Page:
The estimated size of the global FM market as per a research report by Frost & Sullivan is $1.3 trillion. Out of this, only 3% spend is towards digitisation, which is primarily in Europe and North America. Opportunities in the digital FM market in high-growth geographies like Asia-Pacific, Middle-East and Africa are going to grow explosively in the next five years.
The Indian FM industry, which has been consistently growing at a rate of 17-20% year-on-year, is probably going to be the fastest-growing digital FM market outside the US in the aforementioned period.
Customer uptake in India
Currently, customer awareness of digital applications in India is low but evolving. The engagement of digital companies with FM customers is mostly through a consultative and solutioning approach; therefore, the decision-making process and adoption are more arduous and take disproportionally longer. Education, knowledge sharing and collaboration between digital solution providers and FM service providers is the most critical factor for the success of digitisation in India’s FM industry.
Popular international digital platforms and applications are seen to fail or not find adequate user acceptance in the domestic market. This is because apps used in the US or Europe may not be suitable for India, which has lower digital literacy, and in many other cases, challenges in adoption of international FM work flows.
On the other hand, domestic applications are designed keeping in mind the Indian service process standards, language flexibility, training, support and domestic cost structure sensitivity.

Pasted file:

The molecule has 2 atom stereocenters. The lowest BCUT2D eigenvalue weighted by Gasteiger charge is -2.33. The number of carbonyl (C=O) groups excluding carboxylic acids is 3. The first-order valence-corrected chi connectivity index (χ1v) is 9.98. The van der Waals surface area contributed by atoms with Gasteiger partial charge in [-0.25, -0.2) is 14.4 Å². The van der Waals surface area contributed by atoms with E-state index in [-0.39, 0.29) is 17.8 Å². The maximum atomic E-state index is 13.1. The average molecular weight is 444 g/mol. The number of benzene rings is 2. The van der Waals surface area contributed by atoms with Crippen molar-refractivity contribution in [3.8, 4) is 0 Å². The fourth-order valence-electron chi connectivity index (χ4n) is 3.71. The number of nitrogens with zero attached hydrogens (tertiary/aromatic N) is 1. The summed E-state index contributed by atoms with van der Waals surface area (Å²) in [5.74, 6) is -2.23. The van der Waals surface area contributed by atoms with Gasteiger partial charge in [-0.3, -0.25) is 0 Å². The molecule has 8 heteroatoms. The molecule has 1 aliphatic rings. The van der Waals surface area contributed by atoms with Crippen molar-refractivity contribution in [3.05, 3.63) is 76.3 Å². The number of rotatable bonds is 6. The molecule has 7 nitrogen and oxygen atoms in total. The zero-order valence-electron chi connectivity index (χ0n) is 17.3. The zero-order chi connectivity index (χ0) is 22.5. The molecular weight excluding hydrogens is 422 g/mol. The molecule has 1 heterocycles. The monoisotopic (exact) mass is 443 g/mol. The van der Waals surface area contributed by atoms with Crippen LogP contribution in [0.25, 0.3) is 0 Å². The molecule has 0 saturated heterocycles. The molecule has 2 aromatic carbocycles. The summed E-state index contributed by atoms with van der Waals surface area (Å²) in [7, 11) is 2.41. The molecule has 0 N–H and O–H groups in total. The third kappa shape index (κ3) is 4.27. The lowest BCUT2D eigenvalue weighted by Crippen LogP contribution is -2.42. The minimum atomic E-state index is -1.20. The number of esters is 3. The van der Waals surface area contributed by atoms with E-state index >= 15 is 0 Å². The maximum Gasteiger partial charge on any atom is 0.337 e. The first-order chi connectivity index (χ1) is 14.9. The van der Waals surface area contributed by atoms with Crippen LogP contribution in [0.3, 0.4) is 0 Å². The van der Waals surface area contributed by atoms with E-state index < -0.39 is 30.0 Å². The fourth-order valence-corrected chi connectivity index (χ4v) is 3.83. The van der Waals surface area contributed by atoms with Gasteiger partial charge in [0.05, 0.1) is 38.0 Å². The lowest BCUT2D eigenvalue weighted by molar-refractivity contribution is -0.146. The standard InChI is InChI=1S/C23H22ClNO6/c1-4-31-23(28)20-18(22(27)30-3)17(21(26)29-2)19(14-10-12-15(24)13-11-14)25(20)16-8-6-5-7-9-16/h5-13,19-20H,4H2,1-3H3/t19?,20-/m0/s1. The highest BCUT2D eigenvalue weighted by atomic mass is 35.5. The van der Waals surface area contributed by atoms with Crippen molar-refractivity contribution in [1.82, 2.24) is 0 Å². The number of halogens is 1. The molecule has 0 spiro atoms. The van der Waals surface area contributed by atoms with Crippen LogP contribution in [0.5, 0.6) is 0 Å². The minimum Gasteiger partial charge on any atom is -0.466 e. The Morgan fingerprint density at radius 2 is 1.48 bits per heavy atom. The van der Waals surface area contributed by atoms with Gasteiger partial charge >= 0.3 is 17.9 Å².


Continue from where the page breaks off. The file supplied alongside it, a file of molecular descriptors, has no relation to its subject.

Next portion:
Currently, Indian customers have doubts and apprehensions about digital application solutions for the FM market in the following areas:
- Data security standards: How safe and secure is the end user data?
- System reliability and uptime: To minimise service disruptions
- Cost, commercial framework, and return on investment
- Service provider or end-user: Who pays, who invests?
While there have been some early adopters, many had taken a wait-and-watch approach towards digitisation. The pandemic has accelerated digital application adoption and prompted many customers and organisations to commit to a level of digital application investment unlike ever before. In the last four months alone, we have seen several organisations take a proactive decision in investing in our solutions.
We have also seen that unlike in the West, mobile-based digital applications have gained more acceptance. Most of the apps are mobile-first developments and cloud-hosted solutions. This has brought down the cost structure and eased adoption.
In India, we see significant traction in certain digital applications like:
- Indoor air and surface hygiene solution
- Visitor management solutions
- Space management and reservation
- Workplace services reservation
- Health and vaccination status
The future of digital applications is going to be built with predictive and data-led decision-making framework and embedded with Artificial Intelligence/Machine Learning, which will help service providers and end-customers to decisively predict and plan future actions, on operations strategy, cost and budgets, strategic decisions, employee experience, performance management and more.